Interview: The Resurgence of Nostalgia: Retro Brands Reimagined for a New Generation
Total Licensing talks with with Mellany Welsh, Head of Nelvana Enterprises
Thanks so much for speaking with Total Licensing, Mellany! First of all, can you tell us a little bit about your role?
Thank you for this opportunity! I have the really fun job of taking the amazing content that our studio produces and distributing it to broadcasters and platforms for kids all over the world to enjoy. My role oversees the commercial arm of Nelvana – Nelvana Enterprises which encompasses global distribution and consumer products. In addition, I oversee our publishing division Kids Can Press.
While Nostalgia has been super popular as a ‘trend’ for a long time now, why do you think it retains its longevity with consumers and retailers alike?
First of all, I personally love nostalgic trends, probably because many of the brands and styles that are ‘in’ today are playing on brands that I grew up with! I think the most simple notion of “what’s old is new” is always in style and while the specific brands or decades may change, there is something really fun about making something from the past cool again. I think the trend is here to stay because it works.
What do you think appeals most, and do you think in these times of current strife there is an appeal to turn to brands that comfort us?
Since nostalgia is ultimately about bringing out a feeling of affection for the past, it naturally takes us to a place of happiness or comfort. There’s a notion that life in the past was simpler and so even if it’s from a time that we didn’t live through, brands and fashion from those eras allow us to escape to another time and place where the stresses of life and technology wasn’t as prevalent. There is almost something peaceful about going there and so I do think that we turn to that comfort even if it’s subconscious.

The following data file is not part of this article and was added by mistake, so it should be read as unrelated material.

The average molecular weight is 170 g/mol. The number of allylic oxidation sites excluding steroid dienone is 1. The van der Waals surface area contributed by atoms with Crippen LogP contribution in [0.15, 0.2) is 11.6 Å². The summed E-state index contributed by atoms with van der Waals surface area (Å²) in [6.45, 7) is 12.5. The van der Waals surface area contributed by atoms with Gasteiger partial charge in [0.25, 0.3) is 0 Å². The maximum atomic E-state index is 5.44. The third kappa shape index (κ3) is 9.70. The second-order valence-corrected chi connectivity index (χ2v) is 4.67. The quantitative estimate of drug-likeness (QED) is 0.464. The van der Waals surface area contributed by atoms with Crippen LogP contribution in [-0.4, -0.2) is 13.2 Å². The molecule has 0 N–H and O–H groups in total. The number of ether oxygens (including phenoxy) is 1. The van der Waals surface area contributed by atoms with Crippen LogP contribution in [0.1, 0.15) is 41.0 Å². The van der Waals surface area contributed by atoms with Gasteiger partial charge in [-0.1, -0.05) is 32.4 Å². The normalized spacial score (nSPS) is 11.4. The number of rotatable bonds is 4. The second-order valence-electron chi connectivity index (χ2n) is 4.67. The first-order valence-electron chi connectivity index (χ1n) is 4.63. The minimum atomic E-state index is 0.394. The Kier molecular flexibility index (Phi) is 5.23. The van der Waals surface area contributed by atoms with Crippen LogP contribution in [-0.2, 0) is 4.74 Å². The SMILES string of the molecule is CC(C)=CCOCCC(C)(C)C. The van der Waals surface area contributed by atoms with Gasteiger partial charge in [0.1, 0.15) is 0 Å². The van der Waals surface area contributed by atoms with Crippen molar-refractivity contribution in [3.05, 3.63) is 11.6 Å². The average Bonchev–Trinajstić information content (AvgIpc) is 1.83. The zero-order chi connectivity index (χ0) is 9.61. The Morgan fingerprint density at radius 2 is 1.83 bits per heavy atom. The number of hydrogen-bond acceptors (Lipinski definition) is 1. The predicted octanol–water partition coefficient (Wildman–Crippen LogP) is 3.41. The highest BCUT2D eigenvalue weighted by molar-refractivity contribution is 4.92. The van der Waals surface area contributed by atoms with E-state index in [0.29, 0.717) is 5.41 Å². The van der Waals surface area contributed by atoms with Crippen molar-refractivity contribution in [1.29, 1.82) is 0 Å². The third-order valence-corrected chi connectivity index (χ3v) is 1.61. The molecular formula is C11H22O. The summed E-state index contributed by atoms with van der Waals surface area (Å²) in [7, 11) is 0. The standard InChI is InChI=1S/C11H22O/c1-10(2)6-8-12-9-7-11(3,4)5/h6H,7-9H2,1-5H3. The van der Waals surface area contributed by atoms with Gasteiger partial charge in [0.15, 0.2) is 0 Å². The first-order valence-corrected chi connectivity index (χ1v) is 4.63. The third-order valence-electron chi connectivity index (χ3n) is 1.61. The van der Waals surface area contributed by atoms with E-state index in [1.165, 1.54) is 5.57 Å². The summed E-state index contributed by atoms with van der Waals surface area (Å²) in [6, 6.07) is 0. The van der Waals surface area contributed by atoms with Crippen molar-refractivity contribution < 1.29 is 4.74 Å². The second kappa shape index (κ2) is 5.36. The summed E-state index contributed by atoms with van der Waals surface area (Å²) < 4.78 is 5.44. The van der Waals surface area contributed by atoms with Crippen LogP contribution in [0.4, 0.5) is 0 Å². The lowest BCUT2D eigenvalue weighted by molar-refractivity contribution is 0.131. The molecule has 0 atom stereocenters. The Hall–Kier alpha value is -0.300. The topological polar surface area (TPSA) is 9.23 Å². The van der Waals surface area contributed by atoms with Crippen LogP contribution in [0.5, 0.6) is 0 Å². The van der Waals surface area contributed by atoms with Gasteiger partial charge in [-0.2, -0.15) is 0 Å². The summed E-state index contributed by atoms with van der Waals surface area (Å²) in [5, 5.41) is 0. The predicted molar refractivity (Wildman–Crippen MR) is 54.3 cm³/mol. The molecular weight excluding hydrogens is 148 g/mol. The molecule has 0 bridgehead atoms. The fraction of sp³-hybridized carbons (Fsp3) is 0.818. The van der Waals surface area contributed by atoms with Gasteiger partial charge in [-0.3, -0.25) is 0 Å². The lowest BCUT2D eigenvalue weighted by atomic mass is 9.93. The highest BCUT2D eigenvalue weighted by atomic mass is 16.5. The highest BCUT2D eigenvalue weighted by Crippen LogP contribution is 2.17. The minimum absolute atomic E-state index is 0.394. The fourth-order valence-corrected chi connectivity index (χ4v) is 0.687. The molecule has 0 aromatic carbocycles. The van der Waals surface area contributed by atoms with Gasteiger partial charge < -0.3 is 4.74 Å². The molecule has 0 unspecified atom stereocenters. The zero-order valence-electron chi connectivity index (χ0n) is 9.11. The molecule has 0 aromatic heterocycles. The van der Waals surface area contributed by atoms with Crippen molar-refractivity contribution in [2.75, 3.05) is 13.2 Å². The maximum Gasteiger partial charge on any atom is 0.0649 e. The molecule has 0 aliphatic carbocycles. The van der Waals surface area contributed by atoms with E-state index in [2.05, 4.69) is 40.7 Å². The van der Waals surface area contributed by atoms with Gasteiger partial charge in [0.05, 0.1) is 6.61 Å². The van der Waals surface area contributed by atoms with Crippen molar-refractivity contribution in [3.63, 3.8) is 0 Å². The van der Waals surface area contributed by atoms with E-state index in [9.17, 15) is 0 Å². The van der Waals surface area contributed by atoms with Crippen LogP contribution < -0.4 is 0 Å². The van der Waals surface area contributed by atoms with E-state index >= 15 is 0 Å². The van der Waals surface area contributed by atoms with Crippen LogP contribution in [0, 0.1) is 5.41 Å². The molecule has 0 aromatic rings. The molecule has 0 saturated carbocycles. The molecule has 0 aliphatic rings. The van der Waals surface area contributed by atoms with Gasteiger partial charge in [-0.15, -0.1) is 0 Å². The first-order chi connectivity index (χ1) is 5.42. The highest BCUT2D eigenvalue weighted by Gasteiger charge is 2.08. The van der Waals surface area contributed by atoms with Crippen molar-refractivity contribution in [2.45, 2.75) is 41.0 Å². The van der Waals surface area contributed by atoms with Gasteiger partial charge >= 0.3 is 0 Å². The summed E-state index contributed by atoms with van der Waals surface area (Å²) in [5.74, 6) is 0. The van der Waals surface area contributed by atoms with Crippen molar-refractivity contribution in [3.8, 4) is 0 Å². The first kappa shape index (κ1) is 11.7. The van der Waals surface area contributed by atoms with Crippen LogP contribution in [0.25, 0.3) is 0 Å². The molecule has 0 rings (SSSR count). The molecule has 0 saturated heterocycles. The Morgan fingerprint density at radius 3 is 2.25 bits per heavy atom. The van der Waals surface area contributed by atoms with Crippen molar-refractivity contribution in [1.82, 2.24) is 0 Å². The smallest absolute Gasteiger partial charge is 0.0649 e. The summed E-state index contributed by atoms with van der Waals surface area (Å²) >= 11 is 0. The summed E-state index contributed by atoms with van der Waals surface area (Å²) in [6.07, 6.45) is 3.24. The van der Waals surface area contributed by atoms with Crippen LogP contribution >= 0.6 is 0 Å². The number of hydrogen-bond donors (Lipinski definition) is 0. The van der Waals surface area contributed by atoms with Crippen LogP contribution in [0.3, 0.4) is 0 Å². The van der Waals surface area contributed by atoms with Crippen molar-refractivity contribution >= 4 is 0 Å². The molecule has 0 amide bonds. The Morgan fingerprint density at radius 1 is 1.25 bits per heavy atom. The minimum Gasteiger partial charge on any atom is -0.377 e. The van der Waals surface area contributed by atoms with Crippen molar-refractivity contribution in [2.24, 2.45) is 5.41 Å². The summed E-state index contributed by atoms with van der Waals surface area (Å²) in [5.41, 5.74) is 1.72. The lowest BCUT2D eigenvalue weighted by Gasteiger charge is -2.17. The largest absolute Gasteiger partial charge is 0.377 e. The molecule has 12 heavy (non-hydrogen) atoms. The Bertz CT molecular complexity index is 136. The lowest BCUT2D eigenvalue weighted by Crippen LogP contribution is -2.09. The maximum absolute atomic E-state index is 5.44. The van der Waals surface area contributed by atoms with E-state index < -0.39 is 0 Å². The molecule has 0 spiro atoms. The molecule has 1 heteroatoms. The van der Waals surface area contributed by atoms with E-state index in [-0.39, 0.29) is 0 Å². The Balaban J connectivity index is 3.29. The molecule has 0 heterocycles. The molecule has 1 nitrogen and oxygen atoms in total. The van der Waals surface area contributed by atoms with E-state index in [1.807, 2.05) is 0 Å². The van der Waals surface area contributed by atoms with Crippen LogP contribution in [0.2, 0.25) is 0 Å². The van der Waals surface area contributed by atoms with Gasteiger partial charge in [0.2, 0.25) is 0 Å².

When we launched the Care Bears x Peace Collective and Babar x Lanvin collections – I knew I had to have them! I grew up watching Care Bears and Babar and both shows were two of my childhood favourites!
How are nostalgic brands working cross-generation?
Parents will naturally gravitate to brands that they grew up with for their kids because there is familiarity and something really fun about wanting to introduce their little ones to the content and characters they loved as kids.
Parents (and in some cases grandparents) now wish are making it a priority to have more family time and are spending some of that time co-viewing content with their kids. We see that with the demand for both our owned and represented brands — interest to reboot childhood classics like Babar and Franklin the Turtle, as well as through newer series such as Bluey where the parents play a fun and key role in the series.
There is an ongoing trend to revamp older series for a modern audience. We’ve done this successfully with The Hardy Boys, and more recently have partnered with Mattel Television on a 2D animated version of Thomas & Friends: All Engines Go, as well as a 3D animated reboot of Barney, called Barney’s World.
Can you outline which brands, in particular, you are seeing success in the nostalgia arena?
We are so lucky that we get to work on some of the best nostalgic brands in the business! I mentioned a few above in relation to the some of the amazing new series we have rebooted. On the consumer products side, Care Bears, Sesame Street and Max & Ruby are top of mind. We represent the iconic Care Bears franchise in Canada and are seeing strong engagement–launching consumer products programs with Peace Collective, Retrokid, Kernels, Cakeworthy–and most recently Ardene, playing on nostalgic-inspired artwork and fashion body trends reflective of the 90s and early 2000s. In addition, the series-based merch continues to resonate with younger fans and gives fans the ability to introduce brand new characters with viral potential like Canada’s very own True North Bear which launched earlier in 2023 as a Canada-only excusive Care Bear!